How Long Does Canned Food Last?

published Nov 22, 2022
We independently select these products—if you buy from one of our links, we may earn a commission. All prices were accurate at the time of publishing.
Post Image
Credit: Darryl Brooks/Shutterstock

Have you taken a good look in your pantry lately? Chances are, you’ve got some time capsules in your stash of canned goods. You might have been saving that canned corn for Cowboy Caviar or that can of condensed milk for Magic Bars, but there are some tips to keep in mind to make sure those cans are not only still fresh, but also safe to eat.

While the USDA states that most shelf-stable foods are safe to eat indefinitely, there’s a chance you’ve got more than a few that might be better off tossed. Here’s how to tell a can-do from a can-don’t.

Credit: Sarah Crowley

How long does canned food last?

Commercially canned foods will last indefinitely, according to the USDA, although there are some exceptions to this rule. If cans are stored near stoves, under sinks, or are seriously dented and rusted, this will not only affect the taste of the food inside, but also the safety of the food itself.

“Even with [the USDA’s guidelines], I say a good rule of thumb is to use canned food within two years,” says Rachael Narins, a chef and certified UCCE master food preserver. “Ideally, more like one year, but we all know some things get purchased in bulk or end up in the back of the cupboard and are forgotten about. It happens.” 

And if you’ve got a collection of canned condensed milk ready for the holidays, Narins suggests it can be stored for “up to 18 months at around 70°F and the cans should be inverted every two months.” So if it’s been a minute since you purchased those cans, be sure to give them a flip.

Another thing to be mindful of are certain canned meats, such as ham, as some may be marked as “keep refrigerated” on their labels. Canned ham that requires refrigeration can be stored safely in the fridge for six to nine months.

Credit: 97/Getty Images

So what’s the deal with expiration dates?

If reading expiration dates feels more like a game of riddles, you’re not alone. Expiration dates aren’t regulated (save for baby formula), which is why you’ll see a variety of phrases, including best-by, sell-by, and use-by.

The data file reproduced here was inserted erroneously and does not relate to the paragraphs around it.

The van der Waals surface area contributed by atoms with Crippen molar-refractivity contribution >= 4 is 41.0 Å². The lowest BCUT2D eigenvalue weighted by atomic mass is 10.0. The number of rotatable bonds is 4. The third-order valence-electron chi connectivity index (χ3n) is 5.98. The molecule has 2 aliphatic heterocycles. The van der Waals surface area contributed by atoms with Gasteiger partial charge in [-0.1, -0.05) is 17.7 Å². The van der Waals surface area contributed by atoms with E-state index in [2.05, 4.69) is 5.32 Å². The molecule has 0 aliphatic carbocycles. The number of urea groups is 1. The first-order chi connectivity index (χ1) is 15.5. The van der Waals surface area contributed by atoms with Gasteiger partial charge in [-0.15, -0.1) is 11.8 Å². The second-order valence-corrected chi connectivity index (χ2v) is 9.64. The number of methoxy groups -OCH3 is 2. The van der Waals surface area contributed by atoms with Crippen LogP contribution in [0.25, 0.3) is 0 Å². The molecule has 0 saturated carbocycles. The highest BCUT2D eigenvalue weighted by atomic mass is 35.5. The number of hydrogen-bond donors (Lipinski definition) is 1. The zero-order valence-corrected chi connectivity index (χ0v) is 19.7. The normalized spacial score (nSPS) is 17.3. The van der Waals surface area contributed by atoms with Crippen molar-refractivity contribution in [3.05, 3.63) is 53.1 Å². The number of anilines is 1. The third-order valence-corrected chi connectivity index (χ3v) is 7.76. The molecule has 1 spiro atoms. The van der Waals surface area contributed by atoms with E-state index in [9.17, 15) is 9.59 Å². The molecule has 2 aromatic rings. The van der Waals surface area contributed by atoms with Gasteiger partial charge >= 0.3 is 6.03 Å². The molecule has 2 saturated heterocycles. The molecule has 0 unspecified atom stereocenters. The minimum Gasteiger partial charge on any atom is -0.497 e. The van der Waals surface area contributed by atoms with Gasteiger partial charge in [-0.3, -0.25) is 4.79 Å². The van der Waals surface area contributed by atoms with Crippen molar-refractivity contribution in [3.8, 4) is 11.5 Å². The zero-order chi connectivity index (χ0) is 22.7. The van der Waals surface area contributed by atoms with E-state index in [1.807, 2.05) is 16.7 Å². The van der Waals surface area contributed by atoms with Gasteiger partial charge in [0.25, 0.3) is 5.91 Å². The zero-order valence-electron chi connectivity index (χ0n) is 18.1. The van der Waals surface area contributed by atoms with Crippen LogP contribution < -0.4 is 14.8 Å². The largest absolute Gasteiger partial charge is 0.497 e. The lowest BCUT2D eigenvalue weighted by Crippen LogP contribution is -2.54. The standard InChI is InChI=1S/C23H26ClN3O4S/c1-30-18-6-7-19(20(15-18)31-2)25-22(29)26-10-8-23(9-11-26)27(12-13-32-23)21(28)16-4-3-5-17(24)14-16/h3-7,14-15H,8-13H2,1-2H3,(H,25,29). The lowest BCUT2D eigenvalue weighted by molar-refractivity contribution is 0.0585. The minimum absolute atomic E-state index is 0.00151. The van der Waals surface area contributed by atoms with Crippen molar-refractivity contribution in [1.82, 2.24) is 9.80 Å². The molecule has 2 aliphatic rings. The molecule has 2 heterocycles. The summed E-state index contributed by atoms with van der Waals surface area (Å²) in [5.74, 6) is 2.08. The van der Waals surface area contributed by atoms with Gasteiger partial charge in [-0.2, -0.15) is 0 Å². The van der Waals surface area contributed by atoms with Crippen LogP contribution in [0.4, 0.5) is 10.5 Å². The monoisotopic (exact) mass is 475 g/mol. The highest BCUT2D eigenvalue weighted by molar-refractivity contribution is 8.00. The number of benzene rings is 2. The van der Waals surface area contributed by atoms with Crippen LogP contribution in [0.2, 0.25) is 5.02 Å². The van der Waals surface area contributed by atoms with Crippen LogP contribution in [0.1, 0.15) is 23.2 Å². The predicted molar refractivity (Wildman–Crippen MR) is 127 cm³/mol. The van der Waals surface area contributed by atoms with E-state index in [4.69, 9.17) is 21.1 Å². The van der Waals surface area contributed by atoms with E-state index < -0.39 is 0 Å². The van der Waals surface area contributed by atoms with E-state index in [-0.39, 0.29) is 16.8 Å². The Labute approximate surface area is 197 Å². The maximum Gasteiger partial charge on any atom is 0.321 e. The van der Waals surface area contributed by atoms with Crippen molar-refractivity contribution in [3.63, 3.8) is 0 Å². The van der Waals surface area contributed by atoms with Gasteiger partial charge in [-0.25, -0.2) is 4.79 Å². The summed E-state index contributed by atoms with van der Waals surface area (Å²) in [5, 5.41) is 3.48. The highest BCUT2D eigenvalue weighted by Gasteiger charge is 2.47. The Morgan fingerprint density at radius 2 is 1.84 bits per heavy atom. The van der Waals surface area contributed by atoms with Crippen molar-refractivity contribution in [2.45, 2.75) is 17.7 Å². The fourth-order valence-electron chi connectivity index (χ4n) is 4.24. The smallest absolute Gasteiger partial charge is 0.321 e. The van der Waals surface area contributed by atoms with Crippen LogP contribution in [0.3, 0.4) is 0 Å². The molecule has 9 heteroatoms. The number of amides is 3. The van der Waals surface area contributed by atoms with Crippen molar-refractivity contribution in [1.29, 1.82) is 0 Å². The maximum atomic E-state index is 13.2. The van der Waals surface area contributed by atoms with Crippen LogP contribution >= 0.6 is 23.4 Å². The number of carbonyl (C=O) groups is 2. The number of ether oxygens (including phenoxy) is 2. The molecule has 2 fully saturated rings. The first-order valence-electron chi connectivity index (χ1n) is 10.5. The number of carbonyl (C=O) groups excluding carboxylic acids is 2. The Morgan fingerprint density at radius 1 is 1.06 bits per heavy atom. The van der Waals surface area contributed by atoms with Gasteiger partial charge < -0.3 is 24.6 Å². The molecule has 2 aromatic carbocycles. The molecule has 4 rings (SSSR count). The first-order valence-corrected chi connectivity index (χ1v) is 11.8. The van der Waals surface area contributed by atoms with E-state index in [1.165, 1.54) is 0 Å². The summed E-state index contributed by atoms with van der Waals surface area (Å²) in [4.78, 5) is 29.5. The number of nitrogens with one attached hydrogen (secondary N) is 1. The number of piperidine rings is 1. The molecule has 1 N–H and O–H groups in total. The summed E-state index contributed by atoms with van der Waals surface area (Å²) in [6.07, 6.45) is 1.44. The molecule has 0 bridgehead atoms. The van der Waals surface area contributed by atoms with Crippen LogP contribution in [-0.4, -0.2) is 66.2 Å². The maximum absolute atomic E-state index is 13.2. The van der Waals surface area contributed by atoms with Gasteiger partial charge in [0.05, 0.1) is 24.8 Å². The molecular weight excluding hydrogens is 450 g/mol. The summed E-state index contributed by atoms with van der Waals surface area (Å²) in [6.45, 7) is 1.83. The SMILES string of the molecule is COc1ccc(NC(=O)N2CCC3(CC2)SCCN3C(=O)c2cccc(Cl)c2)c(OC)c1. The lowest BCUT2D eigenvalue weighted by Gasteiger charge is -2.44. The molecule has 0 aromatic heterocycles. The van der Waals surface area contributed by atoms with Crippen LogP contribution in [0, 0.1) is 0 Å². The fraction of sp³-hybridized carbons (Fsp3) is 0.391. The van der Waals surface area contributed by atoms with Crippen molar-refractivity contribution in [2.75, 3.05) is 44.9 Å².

“The dates on canned food are use-by or sell-by suggestions. The food does not magically go bad when it hits that date,” says Narins. “I know it freaks some people out to hear, but even at 10 years old, the food inside should be fine. The quality of the contents may be diminished, but it’s most likely still edible.”

When in doubt, your nose is always your best bet. If something smells off, toss it.

Credit: Icons: Shutterstock; Design: Kitchn

How long do open cans of food last?

If you’ve already opened up a can (but have leftovers), low-acid canned foods will keep for three to four days after opening, while high-acid foods will last for five to seven days. It’s safe to store leftovers in the opened can, but for optimal flavor it’s best to transfer the food to a sealed glass or plastic container.

“Once you open any canned food, leftovers should be transferred to another container, with a lid, and refrigerated,” says Narins.

And the same is true of that stockpile of pumpkin and canned condensed milk you’ve picked up for the holidays: “Like most perishable foods, pumpkin, condensed milk, etc. should last up to two weeks if stored properly in the refrigerator. If you don’t think you’ll be using the rest of that pumpkin purée within a week or two, go ahead and freeze in a labeled bag or container,” Narins suggests.

Credit: Peter Colin Murray/Kitchn

What about home canned food?

Got super into canning this year, but want to make sure your stock is still safe? Thankfully, home canned goods, when stored properly (at room temperature, in a cool, dry place), last for up to a year. The USDA also recommends transferring home canned goods to a pot and boiling them for 10 minutes (or more, depending on your elevation) to prevent the risk of botulism.

If you want complete guidelines on how to safely can and preserve fruits and vegetables, check out the USDA’s comprehensive guide to safe home canning.

What about donating canned goods?

When it comes to donating past-due canned goods, similar guidelines (and ethical questions) should be kept in mind.

“People receiving donated food usually have fewer choices about what they receive than people purchasing groceries at a store,” says Leah Butz of Hunter College’s NYC Food Policy Center. “By giving someone past-date food, you are limiting their ability to decide whether or not they are comfortable eating that food.”

The Utah Food Bank suggests only donating canned or jarred foods within a year of their sell-by dates. In general, if you wouldn’t serve the canned food to your family, don’t donate it. Be sure to check with your local food bank to see their individual requirements. (Not sure where your local food bank is located? Feeding America has a handy tool that will help you locate the food bank nearest to you.)

Credit: Kelli Foster

Where can you find more information about food safety and storage?

In an effort to help consumers limit their food waste, the Food Safety and Inspection Service collaborated with the Food Marketing Institute and Cornell University to update the online Foodkeeper storage guide, which contains storage information on a wide variety of foods, including canned foods. When in doubt, check the Foodkeeper app. You might be able to keep your seasonal stockpile of canned pumpkin after all!